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Ireland laid down a marker for the Six Nations title easing to a convincing 29-7 victory over champions Wales at Lansdowne Road on Saturday for their ninth successive Test win.
Two tries early in the second-half for winger Andrew Conway gave the hosts the breathing space they needed having led 10-0 at half-time and they come away too with a bouns point win.
The victory sets them up nicely for a tricky trip to France next Saturday whilst Wales deprived of several stalwarts will have to pick themselves up for their next game against Scotland.
"This is a big win against the reigning champions and to come away with five points is huge," said Ireland captain Johnny Sexton.
"We knew it was not going to be pretty in the windy conditions but we used the breeze behind us in the second-half to our advantage.
"You are never going to be perfect in the first game but the big thing is to get off with a win as last year we lost our first game (against Wales) and the Grand Slam and Triple Crown were gone."
The game -- held in front of a capacity crowd in Dublin for the first time in a Six Nations match for almost two years due to Covid-19 restrictions -- had been preceded by a minute's silence in memory of former Test captain and 1982 Five Nations winning coach Tom Kiernan, who died aged 83 on Thursday.
Player of the match Mack Hansen made an instant impact on his debut setting up Ireland with great position inside the Wales 22 after an electric burst of pace and chip ahead by the Australia-born winger.
The 23-year-old then provided the pass which let Bundee Aki touch down in the corner inside three minutes for his seventh try in 34 Tests.
Sexton converted for 7-0 and then added a penalty after missing two to give the hosts a 10-0 lead in the 21st minute.
Wales tried to steady the ship and managed a couple of forays into the home 22 but on both occasions sloppy knock ons handed possession back to Ireland.
No. 8 Jack Conan symbolised the solidity of the Ireland defence as he claimed a great steal as Wales prop Wyn Jones broke into the 22.
The Irish finished the half as they had started it with piling the pressure on the Welsh defence but this time they held firm and the visitors were probably relieved trooping off at only being 10-0 down.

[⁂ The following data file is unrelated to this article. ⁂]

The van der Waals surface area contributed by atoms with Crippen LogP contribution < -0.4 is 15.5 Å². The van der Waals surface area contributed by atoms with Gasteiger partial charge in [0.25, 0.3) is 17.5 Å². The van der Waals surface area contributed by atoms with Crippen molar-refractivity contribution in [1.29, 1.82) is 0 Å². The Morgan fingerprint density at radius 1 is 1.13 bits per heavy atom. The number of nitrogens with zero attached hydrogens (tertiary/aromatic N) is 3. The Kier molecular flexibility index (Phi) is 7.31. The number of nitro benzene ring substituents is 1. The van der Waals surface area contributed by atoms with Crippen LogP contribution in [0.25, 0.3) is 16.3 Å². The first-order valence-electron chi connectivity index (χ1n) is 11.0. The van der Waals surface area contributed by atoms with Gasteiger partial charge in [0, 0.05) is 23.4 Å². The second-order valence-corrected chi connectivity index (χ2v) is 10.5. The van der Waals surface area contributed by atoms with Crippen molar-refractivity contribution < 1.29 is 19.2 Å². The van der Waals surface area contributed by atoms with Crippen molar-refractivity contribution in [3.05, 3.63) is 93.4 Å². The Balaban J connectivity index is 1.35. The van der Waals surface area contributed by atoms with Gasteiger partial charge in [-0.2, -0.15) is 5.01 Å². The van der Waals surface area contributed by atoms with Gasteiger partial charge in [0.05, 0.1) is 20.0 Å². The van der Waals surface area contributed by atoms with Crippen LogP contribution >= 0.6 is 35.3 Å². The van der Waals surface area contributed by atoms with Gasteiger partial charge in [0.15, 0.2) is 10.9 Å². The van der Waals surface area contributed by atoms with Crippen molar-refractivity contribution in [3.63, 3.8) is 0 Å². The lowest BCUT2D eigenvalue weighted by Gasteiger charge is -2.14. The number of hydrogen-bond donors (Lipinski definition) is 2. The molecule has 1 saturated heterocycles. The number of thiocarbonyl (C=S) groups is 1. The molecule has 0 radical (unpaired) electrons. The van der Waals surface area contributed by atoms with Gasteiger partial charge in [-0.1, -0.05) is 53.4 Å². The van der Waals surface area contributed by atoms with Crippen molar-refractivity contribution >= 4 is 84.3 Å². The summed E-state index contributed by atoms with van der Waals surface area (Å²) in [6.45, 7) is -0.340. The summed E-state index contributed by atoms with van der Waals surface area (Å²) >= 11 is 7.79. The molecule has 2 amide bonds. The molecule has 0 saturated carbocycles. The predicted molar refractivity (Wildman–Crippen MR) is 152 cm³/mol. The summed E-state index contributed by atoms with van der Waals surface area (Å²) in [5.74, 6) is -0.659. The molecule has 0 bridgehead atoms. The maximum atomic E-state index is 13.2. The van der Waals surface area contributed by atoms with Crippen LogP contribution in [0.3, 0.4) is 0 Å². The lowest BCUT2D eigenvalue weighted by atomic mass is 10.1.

The Welsh could take heart from being the only side to have previously come back from being pointless at half-time to win a Six Nations match since 2014 -- when they trailed France 16-0 in 2019.
However, their task became ever harder after Conway went over in the corner beating three defenders -- Sexton converted brilliantly from the touchline.
Josh Adams had been having a torrid time at centre -- the first time the wing had played a Test in that position -- and it got worse when he was sin-binned for shoulder-charging Sexton in the 50th minute.
"Nowhere near the ball, it's reckless," said Peyper as he wielded the yellow card at Adams.
The hosts took immediate advantage of being a man more as first Conway then Josh van der Flier pierced the Welsh defence.
Jamison Gibson-Park picked out Conway with a superb pass for the wing to go in for his second try -- Sexton showing no ill effects converted for 24-0.
Ireland head coach Andy Farrell was on his feet punching the air in delight when Garry Ringrose scored a winderful solo try, taking Aki's pass well outside the Welsh 22 and then sending Liam WIlliams the wrong way to touch down.
Sexton's conversion went wide leaving the Irish 29-0 ahead and just under 20 minutes to play -- the 36-year-old playmaker was withdrawn shortly afterwards saving himself for the tough task ahead against Les Bleus in Paris next week.
The Welsh at least managed to avoid a whitewash -- which would have been their first since Australia nilled them in 2007 -- as Tadhg Beirne offload went to Taine Basham who went in under the posts.